A shopper leaves a Day of the Dead souvenirs store in Mexico City, Friday, Oct. 30, 2020. Prior to the coronavirus pandemic, Mexico’s economy was in recession, and that only deepened with the economic shutdown provoked by measures aimed at slowing the spread of COVID-19 during the second quarter. (AP Photo/Fernando Llano)
MEXICO CITY (AP) — Mexico’s estimated gross domestic product in the third quarter of the year was 8.6% below that for the same July to September period the previous year, but showed signs of improvement, the country’s statistical agency said Friday.
Even prior to the coronavirus pandemic, Mexico’s economy was in recession. That only deepened with the economic shutdown provoked by measures aimed at slowing the illness’ spread during the second quarter.
The third quarter performance was considerably better than the April to June period when economic activity shrank 18.7% compared to the same period a year earlier. On Friday, the National Statistics and Geography Institute said GDP had risen 12% compared to that previous quarter.
Mexico's Treasury Department said a whopping total of about 12 million people had been thrown out of work when the partial lockdowns started in earnest in April, and that by the end of the third quarter about 7.8 million of those people had started working again, suggesting that around 4 million still weren't working.
Alfredo Coutino of Moody’s Analytics wrote that the partial rebound confirmed again Mexico’s high dependence on the U.S. economy.
“The main engine driving the economy out of recession was the demand for Mexican exports, mainly from the U.S. market and as a result of the early reactivation of businesses in the northern neighbor,” he said.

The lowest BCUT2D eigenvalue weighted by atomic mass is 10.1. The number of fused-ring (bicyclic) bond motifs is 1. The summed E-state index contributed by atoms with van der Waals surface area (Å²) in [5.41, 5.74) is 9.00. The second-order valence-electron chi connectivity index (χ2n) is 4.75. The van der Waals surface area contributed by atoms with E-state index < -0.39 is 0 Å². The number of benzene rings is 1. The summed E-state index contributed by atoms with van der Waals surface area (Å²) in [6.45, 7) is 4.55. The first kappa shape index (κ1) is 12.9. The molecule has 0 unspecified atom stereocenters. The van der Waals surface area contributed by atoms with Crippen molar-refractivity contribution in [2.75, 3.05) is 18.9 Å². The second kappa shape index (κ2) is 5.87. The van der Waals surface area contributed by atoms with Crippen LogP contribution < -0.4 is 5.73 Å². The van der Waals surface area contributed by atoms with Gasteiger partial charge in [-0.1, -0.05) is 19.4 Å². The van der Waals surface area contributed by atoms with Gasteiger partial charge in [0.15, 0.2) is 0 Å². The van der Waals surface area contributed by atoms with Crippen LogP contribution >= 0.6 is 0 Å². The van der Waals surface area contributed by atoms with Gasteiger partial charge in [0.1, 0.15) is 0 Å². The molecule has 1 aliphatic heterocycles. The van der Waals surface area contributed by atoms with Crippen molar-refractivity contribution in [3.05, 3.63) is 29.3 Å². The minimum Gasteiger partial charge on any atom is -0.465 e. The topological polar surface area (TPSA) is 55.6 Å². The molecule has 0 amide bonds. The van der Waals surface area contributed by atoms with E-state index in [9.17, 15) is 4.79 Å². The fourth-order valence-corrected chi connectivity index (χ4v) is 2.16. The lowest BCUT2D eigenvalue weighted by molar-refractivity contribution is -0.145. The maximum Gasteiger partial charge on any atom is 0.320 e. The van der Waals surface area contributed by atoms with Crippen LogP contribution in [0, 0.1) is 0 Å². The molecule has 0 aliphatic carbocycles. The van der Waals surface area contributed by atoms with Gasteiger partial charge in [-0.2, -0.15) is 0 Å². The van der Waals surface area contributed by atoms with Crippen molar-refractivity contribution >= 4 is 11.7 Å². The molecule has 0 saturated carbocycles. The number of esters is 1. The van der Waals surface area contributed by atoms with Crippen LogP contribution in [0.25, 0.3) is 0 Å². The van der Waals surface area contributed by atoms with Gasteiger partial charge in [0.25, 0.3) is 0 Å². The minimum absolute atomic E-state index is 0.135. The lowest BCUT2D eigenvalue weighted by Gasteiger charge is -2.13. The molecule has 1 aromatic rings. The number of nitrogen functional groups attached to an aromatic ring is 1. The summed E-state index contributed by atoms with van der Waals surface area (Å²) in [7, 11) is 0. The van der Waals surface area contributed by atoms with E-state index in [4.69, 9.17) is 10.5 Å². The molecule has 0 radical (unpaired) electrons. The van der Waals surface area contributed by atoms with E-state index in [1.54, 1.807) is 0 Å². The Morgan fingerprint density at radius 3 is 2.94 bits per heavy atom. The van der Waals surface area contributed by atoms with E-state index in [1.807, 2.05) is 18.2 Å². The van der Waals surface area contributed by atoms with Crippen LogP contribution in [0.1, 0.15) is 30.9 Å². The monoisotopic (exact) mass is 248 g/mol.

Mexico’s exports were up 50.2% in the third quarter compared to the previous one. Exports of automotive products were up 188.1% from the previous quarter as the North American auto supply chain reactivated.
Coutino forecast Mexico’s economy to contract 8.5% to 9% in 2020.
The third quarter estimate was a positive move, but still short of what was lost in the previous three months and the V-shaped recovery promised by President Andrés Manuel López Obrador. The president resisted imposing what he called “authoritarian” measures to confront the pandemic in an effort to lessen the economic fallout.
On the year, the first three quarters of 2020 were 9.8% below the same period in 2019.
7 Stocks That Don’t Care Who Wins the Election
Many investors confuse volatility in an election year with the market performance during an election year. Historically, investors don’t care all that much who wins the election.
Historical evidence shows that the market will rise after a Republican wins and dip after a Democrat wins. But that same evidence suggests that those trends flip in the first year of a presidency. It just proves that there’s a difference between campaigning and governing.
What can be different is where investors choose to make their money. Certain sectors perform better under a Republican administration than a Democrat administration. But that’s not the focus of this presentation.
Rather, we’re taking a look at companies and stocks that should profit no matter who occupies 1600 Pennsylvania Avenue. Some of these will be familiar names, but we’re trying not to be too obvious. Amazon (NASDAQ:AMZN) is a buy no matter who wins. You don’t need an article to tell you that.
And while I wouldn’t call this a list of “coronavirus stocks,” the list has some resemblance. The fact is every major event in our nation’s history has a ripple effect. And technologies that we never imagined would become “a thing” become the most important thing in our lives.
View the "7 Stocks That Don’t Care Who Wins the Election".